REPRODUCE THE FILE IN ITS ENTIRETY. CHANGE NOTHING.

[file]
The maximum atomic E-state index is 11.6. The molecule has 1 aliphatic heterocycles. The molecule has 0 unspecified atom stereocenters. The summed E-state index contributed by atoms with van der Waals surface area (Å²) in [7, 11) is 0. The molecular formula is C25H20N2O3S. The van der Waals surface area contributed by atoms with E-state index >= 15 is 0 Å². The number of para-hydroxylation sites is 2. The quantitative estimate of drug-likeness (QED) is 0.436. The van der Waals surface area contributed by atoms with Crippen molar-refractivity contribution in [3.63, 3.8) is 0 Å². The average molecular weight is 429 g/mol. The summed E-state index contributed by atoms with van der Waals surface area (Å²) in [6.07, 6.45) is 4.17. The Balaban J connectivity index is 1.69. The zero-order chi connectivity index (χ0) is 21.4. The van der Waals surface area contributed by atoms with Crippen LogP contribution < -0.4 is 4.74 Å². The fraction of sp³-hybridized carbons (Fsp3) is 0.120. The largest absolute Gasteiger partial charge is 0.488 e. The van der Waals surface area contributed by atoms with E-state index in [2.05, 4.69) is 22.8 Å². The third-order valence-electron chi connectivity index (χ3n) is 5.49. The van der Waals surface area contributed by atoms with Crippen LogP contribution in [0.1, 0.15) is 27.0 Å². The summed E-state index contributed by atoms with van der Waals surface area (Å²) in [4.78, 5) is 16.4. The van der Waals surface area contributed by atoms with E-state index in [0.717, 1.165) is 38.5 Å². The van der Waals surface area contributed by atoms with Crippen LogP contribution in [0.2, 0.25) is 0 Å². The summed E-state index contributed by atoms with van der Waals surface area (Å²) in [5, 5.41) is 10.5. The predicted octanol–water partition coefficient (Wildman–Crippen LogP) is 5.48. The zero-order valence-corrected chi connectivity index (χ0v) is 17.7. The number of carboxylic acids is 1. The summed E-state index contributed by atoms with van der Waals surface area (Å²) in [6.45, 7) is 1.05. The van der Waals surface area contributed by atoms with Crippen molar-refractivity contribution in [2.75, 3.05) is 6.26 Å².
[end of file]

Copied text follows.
The maximum atomic E-state index is 11.6. The molecule has 1 aliphatic heterocycles. The molecule has 0 unspecified atom stereocenters. The summed E-state index contributed by atoms with van der Waals surface area (Å²) in [7, 11) is 0. The molecular formula is C25H20N2O3S. The van der Waals surface area contributed by atoms with E-state index >= 15 is 0 Å². The number of para-hydroxylation sites is 2. The quantitative estimate of drug-likeness (QED) is 0.436. The van der Waals surface area contributed by atoms with Crippen molar-refractivity contribution in [3.63, 3.8) is 0 Å². The average molecular weight is 429 g/mol. The summed E-state index contributed by atoms with van der Waals surface area (Å²) in [6.07, 6.45) is 4.17. The Balaban J connectivity index is 1.69. The zero-order chi connectivity index (χ0) is 21.4. The van der Waals surface area contributed by atoms with Crippen LogP contribution < -0.4 is 4.74 Å². The fraction of sp³-hybridized carbons (Fsp3) is 0.120. The largest absolute Gasteiger partial charge is 0.488 e. The van der Waals surface area contributed by atoms with E-state index in [2.05, 4.69) is 22.8 Å². The third-order valence-electron chi connectivity index (χ3n) is 5.49. The van der Waals surface area contributed by atoms with Crippen LogP contribution in [0.1, 0.15) is 27.0 Å². The summed E-state index contributed by atoms with van der Waals surface area (Å²) in [4.78, 5) is 16.4. The van der Waals surface area contributed by atoms with E-state index in [0.717, 1.165) is 38.5 Å². The van der Waals surface area contributed by atoms with Crippen LogP contribution in [0.2, 0.25) is 0 Å². The summed E-state index contributed by atoms with van der Waals surface area (Å²) in [5, 5.41) is 10.5. The predicted octanol–water partition coefficient (Wildman–Crippen LogP) is 5.48. The zero-order valence-corrected chi connectivity index (χ0v) is 17.7. The number of carboxylic acids is 1. The summed E-state index contributed by atoms with van der Waals surface area (Å²) in [6.45, 7) is 1.05. The van der Waals surface area contributed by atoms with Crippen molar-refractivity contribution in [2.75, 3.05) is 6.26 Å².